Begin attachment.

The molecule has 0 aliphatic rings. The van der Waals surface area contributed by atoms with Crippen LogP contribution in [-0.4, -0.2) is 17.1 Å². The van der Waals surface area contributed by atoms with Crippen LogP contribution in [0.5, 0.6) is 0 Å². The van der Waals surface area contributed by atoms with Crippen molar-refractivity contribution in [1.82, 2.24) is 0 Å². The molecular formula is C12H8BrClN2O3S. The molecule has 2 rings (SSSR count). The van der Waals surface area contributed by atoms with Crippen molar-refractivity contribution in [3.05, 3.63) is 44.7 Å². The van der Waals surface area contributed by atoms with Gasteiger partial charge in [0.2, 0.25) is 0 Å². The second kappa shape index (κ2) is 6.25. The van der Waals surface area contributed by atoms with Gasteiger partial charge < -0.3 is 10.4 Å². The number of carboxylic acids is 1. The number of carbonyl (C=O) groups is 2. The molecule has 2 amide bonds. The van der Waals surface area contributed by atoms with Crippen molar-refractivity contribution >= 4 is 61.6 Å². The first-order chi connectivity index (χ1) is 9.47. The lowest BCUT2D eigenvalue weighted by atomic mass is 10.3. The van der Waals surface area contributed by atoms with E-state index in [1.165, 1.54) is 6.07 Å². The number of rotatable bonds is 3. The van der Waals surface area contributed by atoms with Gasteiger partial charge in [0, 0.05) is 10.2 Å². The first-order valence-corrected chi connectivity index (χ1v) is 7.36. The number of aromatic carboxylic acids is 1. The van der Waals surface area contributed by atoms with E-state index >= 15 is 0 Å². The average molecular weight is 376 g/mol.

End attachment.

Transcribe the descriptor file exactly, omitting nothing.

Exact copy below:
The molecule has 0 aliphatic rings. The van der Waals surface area contributed by atoms with Crippen LogP contribution in [-0.4, -0.2) is 17.1 Å². The van der Waals surface area contributed by atoms with Crippen LogP contribution in [0.5, 0.6) is 0 Å². The van der Waals surface area contributed by atoms with Crippen molar-refractivity contribution in [1.82, 2.24) is 0 Å². The molecular formula is C12H8BrClN2O3S. The molecule has 2 rings (SSSR count). The van der Waals surface area contributed by atoms with Crippen molar-refractivity contribution in [3.05, 3.63) is 44.7 Å². The van der Waals surface area contributed by atoms with Gasteiger partial charge in [0.2, 0.25) is 0 Å². The second kappa shape index (κ2) is 6.25. The van der Waals surface area contributed by atoms with Gasteiger partial charge < -0.3 is 10.4 Å². The number of carboxylic acids is 1. The number of carbonyl (C=O) groups is 2. The molecule has 2 amide bonds. The van der Waals surface area contributed by atoms with Crippen molar-refractivity contribution >= 4 is 61.6 Å². The first-order chi connectivity index (χ1) is 9.47. The lowest BCUT2D eigenvalue weighted by atomic mass is 10.3. The van der Waals surface area contributed by atoms with E-state index in [1.165, 1.54) is 6.07 Å². The number of rotatable bonds is 3. The van der Waals surface area contributed by atoms with Gasteiger partial charge in [0, 0.05) is 10.2 Å². The first-order valence-corrected chi connectivity index (χ1v) is 7.36. The number of aromatic carboxylic acids is 1. The van der Waals surface area contributed by atoms with E-state index >= 15 is 0 Å². The average molecular weight is 376 g/mol.